So you want to trophy hunt? You just need to head out into the wilderness, find a large animal, shoot it and send it to the taxidermist, right? Unfortunately, it's not that simple -- or cheap. This elite sport requires planning, special equipment, permits and a lot of cash. Prices can range up to $20,000 in Alaska to collect big game such as the Kodiak bear [source: Nilsson].
Organizations throughout the world offer memberships to trophy hunters. Participants are usually wealthy businesspeople with upper class salaries. They travel around the U.S. and to remote areas in foreign countries to find the big game.
In the U.S., there are multiple nationwide and state-run organizations that support trophy hunting. These groups fund competitions, maintain vast records and offer multiple services to their members. If you don't want to join a group, licenses and information about trophy hunting in your state can be found at your regional Department of Natural Resources.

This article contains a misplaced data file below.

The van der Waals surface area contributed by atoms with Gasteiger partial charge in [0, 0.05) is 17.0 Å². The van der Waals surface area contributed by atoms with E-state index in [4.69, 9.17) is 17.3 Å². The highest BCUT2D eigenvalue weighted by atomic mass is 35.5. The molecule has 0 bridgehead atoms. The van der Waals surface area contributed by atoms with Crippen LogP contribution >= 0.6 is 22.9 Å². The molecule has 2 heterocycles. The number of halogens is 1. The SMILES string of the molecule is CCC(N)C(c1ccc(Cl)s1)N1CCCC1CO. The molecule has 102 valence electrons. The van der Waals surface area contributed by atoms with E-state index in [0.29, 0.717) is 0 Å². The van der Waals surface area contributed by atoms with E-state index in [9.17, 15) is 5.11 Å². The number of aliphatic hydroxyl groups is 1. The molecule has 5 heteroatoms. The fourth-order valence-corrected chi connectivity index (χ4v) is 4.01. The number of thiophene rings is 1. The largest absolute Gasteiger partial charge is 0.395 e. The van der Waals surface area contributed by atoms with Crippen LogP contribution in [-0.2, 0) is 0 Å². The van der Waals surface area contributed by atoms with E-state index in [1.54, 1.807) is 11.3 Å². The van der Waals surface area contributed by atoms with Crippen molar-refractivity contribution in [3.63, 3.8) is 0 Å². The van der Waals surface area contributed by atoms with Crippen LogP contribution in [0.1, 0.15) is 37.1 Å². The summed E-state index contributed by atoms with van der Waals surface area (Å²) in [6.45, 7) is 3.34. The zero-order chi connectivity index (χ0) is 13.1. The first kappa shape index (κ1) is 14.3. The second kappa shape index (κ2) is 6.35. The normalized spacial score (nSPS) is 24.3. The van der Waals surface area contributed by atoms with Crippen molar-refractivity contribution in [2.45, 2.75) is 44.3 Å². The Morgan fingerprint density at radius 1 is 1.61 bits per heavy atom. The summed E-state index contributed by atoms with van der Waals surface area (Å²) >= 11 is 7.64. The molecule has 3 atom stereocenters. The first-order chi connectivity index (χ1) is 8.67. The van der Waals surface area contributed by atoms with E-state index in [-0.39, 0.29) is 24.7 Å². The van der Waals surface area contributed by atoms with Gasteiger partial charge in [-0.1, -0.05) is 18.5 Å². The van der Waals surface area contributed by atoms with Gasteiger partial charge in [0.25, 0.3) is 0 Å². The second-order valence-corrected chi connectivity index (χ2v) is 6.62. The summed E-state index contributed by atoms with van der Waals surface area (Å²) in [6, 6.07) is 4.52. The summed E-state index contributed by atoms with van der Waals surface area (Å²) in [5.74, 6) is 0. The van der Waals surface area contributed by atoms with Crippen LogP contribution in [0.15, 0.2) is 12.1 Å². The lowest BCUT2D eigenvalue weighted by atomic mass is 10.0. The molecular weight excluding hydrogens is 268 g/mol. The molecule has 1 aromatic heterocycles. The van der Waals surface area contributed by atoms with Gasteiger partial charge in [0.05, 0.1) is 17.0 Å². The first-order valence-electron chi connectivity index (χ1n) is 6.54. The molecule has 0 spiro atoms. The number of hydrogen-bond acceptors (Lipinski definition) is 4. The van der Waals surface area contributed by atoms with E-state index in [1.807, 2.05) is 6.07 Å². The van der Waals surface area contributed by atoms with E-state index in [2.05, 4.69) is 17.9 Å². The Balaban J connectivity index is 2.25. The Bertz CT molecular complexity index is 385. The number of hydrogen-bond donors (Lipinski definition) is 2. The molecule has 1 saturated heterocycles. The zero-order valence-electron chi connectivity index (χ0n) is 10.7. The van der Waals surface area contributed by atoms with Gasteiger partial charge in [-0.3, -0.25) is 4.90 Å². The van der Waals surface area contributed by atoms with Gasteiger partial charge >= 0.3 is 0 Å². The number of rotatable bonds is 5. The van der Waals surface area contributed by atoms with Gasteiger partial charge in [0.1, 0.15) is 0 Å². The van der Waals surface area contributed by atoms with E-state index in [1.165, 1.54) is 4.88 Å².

Exotic trophy hunting is a popular global pastime, but U.S. citizens make up a healthy chunk of those who fly to Southern Africa and other remote locations for professionally-run safaris.
The trophies are then imported back to the U.S. Animals protected under the Endangered Species Act cannot be brought into the country as trophies except for special purposes, such as scientific research [source: Humane Society of the United States]. Collectors can also purchase trophies on the open market -- sometimes by the same outfits that plan the safari packages.
Trophy hunting is a hot topic for animal lovers and hunters alike. It tends to be a polarizing --either you love it or you hate it. Read on for a better understanding of those who support hunting for trophies.